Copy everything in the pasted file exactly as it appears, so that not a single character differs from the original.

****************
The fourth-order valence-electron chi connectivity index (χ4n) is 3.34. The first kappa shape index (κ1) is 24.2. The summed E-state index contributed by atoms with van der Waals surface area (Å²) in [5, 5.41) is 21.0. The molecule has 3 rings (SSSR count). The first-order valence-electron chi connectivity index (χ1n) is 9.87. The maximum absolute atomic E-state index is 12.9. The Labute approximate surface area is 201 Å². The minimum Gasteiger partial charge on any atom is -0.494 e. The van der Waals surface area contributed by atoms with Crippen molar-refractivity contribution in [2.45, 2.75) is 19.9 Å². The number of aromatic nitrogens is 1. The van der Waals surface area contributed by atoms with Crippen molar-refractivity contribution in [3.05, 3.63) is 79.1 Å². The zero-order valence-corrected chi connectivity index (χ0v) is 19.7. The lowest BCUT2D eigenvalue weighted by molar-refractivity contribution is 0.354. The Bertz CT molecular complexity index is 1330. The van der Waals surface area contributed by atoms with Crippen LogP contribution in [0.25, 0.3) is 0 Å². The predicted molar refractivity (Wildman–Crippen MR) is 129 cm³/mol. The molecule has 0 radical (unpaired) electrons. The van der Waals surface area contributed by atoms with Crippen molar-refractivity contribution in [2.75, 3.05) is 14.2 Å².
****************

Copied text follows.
The fourth-order valence-electron chi connectivity index (χ4n) is 3.34. The first kappa shape index (κ1) is 24.2. The summed E-state index contributed by atoms with van der Waals surface area (Å²) in [5, 5.41) is 21.0. The molecule has 3 rings (SSSR count). The first-order valence-electron chi connectivity index (χ1n) is 9.87. The maximum absolute atomic E-state index is 12.9. The Labute approximate surface area is 201 Å². The minimum Gasteiger partial charge on any atom is -0.494 e. The van der Waals surface area contributed by atoms with Crippen molar-refractivity contribution in [2.45, 2.75) is 19.9 Å². The number of aromatic nitrogens is 1. The van der Waals surface area contributed by atoms with Crippen molar-refractivity contribution in [3.05, 3.63) is 79.1 Å². The zero-order valence-corrected chi connectivity index (χ0v) is 19.7. The lowest BCUT2D eigenvalue weighted by molar-refractivity contribution is 0.354. The Bertz CT molecular complexity index is 1330. The van der Waals surface area contributed by atoms with Crippen LogP contribution in [0.25, 0.3) is 0 Å². The predicted molar refractivity (Wildman–Crippen MR) is 129 cm³/mol. The molecule has 0 radical (unpaired) electrons. The van der Waals surface area contributed by atoms with Crippen molar-refractivity contribution in [2.75, 3.05) is 14.2 Å².